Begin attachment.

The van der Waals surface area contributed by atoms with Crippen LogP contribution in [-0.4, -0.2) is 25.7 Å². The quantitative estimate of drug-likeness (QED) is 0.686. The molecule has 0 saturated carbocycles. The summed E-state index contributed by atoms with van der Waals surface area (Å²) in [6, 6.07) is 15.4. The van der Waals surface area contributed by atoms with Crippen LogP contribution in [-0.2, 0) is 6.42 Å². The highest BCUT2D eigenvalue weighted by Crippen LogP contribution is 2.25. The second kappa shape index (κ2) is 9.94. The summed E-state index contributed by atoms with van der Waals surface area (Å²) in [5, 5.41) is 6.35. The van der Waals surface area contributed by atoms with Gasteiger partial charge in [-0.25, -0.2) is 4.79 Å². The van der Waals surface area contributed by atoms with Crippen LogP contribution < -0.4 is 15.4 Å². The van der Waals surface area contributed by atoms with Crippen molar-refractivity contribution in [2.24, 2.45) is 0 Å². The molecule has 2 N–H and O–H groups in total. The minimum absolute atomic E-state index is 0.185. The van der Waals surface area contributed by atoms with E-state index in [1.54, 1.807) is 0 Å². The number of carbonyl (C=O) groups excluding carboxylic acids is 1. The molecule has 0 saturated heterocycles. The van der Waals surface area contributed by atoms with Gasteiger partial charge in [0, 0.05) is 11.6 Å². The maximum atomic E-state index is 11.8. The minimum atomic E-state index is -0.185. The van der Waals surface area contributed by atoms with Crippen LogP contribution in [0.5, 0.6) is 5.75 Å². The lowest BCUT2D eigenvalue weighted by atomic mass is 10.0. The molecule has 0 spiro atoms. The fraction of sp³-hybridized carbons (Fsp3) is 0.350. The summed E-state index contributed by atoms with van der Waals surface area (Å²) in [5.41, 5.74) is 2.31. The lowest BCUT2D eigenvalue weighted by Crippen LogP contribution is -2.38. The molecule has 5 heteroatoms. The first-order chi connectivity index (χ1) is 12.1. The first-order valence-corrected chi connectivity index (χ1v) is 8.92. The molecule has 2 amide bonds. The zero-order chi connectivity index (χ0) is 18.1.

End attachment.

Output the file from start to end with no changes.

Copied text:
The van der Waals surface area contributed by atoms with Crippen LogP contribution in [-0.4, -0.2) is 25.7 Å². The quantitative estimate of drug-likeness (QED) is 0.686. The molecule has 0 saturated carbocycles. The summed E-state index contributed by atoms with van der Waals surface area (Å²) in [6, 6.07) is 15.4. The van der Waals surface area contributed by atoms with Crippen LogP contribution in [-0.2, 0) is 6.42 Å². The highest BCUT2D eigenvalue weighted by Crippen LogP contribution is 2.25. The second kappa shape index (κ2) is 9.94. The summed E-state index contributed by atoms with van der Waals surface area (Å²) in [5, 5.41) is 6.35. The van der Waals surface area contributed by atoms with Gasteiger partial charge in [-0.25, -0.2) is 4.79 Å². The van der Waals surface area contributed by atoms with Crippen LogP contribution < -0.4 is 15.4 Å². The van der Waals surface area contributed by atoms with Crippen molar-refractivity contribution in [2.24, 2.45) is 0 Å². The molecule has 2 N–H and O–H groups in total. The minimum absolute atomic E-state index is 0.185. The van der Waals surface area contributed by atoms with E-state index in [1.54, 1.807) is 0 Å². The number of carbonyl (C=O) groups excluding carboxylic acids is 1. The molecule has 0 saturated heterocycles. The van der Waals surface area contributed by atoms with Gasteiger partial charge in [0, 0.05) is 11.6 Å². The maximum atomic E-state index is 11.8. The minimum atomic E-state index is -0.185. The van der Waals surface area contributed by atoms with Crippen LogP contribution in [0.5, 0.6) is 5.75 Å². The lowest BCUT2D eigenvalue weighted by atomic mass is 10.0. The molecule has 0 spiro atoms. The fraction of sp³-hybridized carbons (Fsp3) is 0.350. The summed E-state index contributed by atoms with van der Waals surface area (Å²) in [5.41, 5.74) is 2.31. The lowest BCUT2D eigenvalue weighted by Crippen LogP contribution is -2.38. The molecule has 5 heteroatoms. The first-order chi connectivity index (χ1) is 12.1. The first-order valence-corrected chi connectivity index (χ1v) is 8.92. The molecule has 2 amide bonds. The zero-order chi connectivity index (χ0) is 18.1.